War office July 5th 1782
I have the honor to inclose an order of Congress empowering your Excellency to grant certain indulgences to our prisoners in New York—I have also inclosed an extract of a letter from the commissary of prisoners to me and my report to Congress founded thereon—The only doubt, as I am informed, in the minds of Congress with respect to the propriety of granting the request arose from an apprehension that it might open a door through which British goods might pass into the united States. I have the honor to be my dear General with perfect esteem your Excellencys most Obedient servant
DLC: Papers of George Washington.
War Office June 28. 1782
The enclosed Extract of a Letter from the Commissary of prisoners to me, represents the wish of our Marine Prisoners in New York that a boat might be permitted to fish on the Banks near Sandy Hook for their Benefit—and the request of the British Commissary that permission might be granted him to purchase wood for the use of our prisoners within our lines where it can be procured much cheaper than with the Enemy—and will enable him to afford the prisoners a greater supply.
The distressed situation of those prisoners—the little probability there is that all of them will soon be liberated—and the necessity we are under not only to do every thing in our power to alleviate their sufferings but to convince them that they are the objects of our attention in Order to reconcile them as much as possible to the miseries of a loathsome Confinement until they can be Exchanged, and to prevent them from an idea of their being neglected, engaging in the service of Britain are consideration which I think fully justify a compliance with their request—Should his Excellency General Washington be directed to take order on the matter he will have it under his immediate controul and may suspend it when ever he finds that it is injurious, or does not [answer] the good purposes intended, or he may indulge it under such limitations as shall appear necessary—Should Congress be of these sentiments they will please to direct that General Washington take order in the matter.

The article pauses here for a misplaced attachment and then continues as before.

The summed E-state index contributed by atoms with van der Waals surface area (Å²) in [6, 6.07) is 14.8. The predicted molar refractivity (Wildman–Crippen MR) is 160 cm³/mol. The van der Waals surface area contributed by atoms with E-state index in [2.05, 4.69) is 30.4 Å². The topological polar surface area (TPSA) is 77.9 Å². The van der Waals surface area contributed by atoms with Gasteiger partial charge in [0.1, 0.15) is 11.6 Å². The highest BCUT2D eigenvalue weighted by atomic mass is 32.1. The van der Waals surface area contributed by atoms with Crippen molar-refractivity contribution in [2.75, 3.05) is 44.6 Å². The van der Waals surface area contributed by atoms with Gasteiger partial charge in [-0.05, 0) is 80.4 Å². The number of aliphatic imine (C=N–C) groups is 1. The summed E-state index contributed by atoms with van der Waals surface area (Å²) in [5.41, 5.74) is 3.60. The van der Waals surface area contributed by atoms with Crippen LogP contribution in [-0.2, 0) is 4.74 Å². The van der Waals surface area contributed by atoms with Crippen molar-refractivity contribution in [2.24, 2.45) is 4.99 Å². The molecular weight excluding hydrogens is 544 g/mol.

Upon the foregoing Congress came to the following resolution—Resolved That the sd Extract be referred to the Commander in Chief and that he be authorized to take order thereon so far as he shall Judge the indulgences applied for can be guarded from Abuses.
Extract from the Minutes
Commissary Prisoners Office Newburgh N.Y.
June 12. 1782
I am solicited by our Naval prisoners at New York and the British Commissary to Obtain a permission for a Boat to Fish on the Banks near Sandy Hook on the Jersey Coast—this Boat they propose to man by some of the Prisoners, and some persons to be employed by the Enemy, and the fish to be appropriated to the use of the prisoners on Board the prison ship and other places where they are confined.
The British Commissary has also proposed to purchase within our Lines a quantity of wood for which he will pay the Cash and it shall be for the use of our prisoners solely—the applications are founded on those principles; The Fish will afford the prisoners two or three fresh meals a Week and the price of wood being so much lower within our Lines than at New York, the greater allowance will be given to the prisoners.
I am Extremely sorry to inform you that the situation of those Men is truly deplorable all hopes of their Release is frustrated and no Exchange can take place—I owe the Enemy a Ballance of 1,000 Men in the Naval Line, & they will not consent to Exchange those they now have unless we give them an equal number of Seamen or Soldiers & pay off the [Bal.] I could therefore wish to be authorized to contribute towards the comforts of those Prisoners & that if you think proper that they should be indulg’d wth the necessary permission to Fish & that the British Commissary be allowd to purchase wood for the use of our prisoners.